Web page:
About this time of year (for some reason) we tend to see some articles about the science of fireworks. These cover the chemistry and physics that make the colours and the bangs – which is fun if you are into that kind of thing … but what about the wood in fireworks?
The most obvious bit of wood is the stick, which you find on rocket fireworks and is there to ensure it shoots in the desired direction (although the stick of the rocket catches the wind and this is the reason why rockets tend to shoot into the wind rather than with it). Some rockets have a plastic stick rather than a wooden one – which being non-biodegradable is not environmentally friendly. The stick should be inserted into a tube that is firmly fixed to something, such as a larger wooden post (inserting the rocket’s stick directly into the ground, or into a bottle, risks it getting stuck or falling over).
The next most obvious thing is the card, wound paper tube, or papier-mâché that makes the body of the firework. This contains the reaction, ensuring that the pretty effects, or propulsion, shoot from one end (the other end being plugged). As well as caps, dividers and bags, wood-based containers are also used to the bursting charge that makes the firework’s bang when it ruptures (the original inspiration is said to be green bamboo exploding when put on a fire). Some fireworks use plastic bodies instead, which like with the plastic sticks amounts to littering if you don’t go searching for the debris.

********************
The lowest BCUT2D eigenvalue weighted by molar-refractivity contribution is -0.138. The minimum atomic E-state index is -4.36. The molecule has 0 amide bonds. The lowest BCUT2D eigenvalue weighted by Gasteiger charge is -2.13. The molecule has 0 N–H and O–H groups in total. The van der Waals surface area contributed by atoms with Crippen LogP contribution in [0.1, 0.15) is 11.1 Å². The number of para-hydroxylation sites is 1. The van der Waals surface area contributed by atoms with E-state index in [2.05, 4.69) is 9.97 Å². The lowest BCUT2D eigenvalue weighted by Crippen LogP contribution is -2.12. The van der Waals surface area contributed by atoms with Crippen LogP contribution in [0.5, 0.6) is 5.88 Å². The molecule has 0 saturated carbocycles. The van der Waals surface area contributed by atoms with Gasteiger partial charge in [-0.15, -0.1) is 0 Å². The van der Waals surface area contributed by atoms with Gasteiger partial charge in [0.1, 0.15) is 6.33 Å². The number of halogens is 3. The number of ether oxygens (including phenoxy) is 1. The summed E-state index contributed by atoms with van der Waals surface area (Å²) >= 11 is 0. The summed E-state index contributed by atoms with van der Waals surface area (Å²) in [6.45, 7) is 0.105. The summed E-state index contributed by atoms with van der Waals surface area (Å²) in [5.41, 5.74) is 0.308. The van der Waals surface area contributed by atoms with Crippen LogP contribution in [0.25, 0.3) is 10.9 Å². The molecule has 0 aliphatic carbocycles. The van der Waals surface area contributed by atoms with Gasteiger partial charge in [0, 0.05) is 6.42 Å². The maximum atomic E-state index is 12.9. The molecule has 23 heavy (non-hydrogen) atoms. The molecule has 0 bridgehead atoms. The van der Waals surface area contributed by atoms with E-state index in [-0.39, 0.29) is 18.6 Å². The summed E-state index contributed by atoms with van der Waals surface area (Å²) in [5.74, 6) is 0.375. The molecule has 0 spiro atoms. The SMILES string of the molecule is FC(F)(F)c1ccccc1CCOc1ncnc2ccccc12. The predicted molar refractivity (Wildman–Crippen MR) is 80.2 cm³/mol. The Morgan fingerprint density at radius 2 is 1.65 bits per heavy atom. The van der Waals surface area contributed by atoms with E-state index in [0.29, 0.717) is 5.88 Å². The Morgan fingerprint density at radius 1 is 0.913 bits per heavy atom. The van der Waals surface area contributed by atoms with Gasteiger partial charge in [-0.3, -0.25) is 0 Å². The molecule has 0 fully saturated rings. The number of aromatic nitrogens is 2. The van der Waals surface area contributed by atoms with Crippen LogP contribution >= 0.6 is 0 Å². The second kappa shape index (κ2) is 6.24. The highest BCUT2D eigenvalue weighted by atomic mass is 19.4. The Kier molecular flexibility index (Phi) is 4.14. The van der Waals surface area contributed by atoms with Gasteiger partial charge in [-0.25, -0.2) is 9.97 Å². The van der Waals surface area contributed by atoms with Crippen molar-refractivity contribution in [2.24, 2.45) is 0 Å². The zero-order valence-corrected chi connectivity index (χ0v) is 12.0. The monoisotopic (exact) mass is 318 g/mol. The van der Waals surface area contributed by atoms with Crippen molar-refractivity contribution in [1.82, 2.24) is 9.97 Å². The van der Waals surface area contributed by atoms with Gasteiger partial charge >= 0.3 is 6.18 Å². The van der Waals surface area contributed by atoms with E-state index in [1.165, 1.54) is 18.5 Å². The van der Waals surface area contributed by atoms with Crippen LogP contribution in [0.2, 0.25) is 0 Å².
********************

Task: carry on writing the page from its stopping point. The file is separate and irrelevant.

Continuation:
Less obvious, is that fireworks often contain sawdust, or wood flour, there to slow down the reaction for timed or long lasting effects – such as with roman candles.
The gunpowder itself is also made from wood. Black powder has three ingredients – sulfur, carbon and potassium nitrate. The carbon is provided in the form of charcoal. Charcoal is not pure carbon – it also contains partially pyrolyzed cellulose which helps the reaction begin and be more fireworky (which is a real word). The particle size and composition of the charcoal is very important to the firework effect, which is why certain species are favoured for this (e.g. willow).
Wood – it’s not just for the bonfires!
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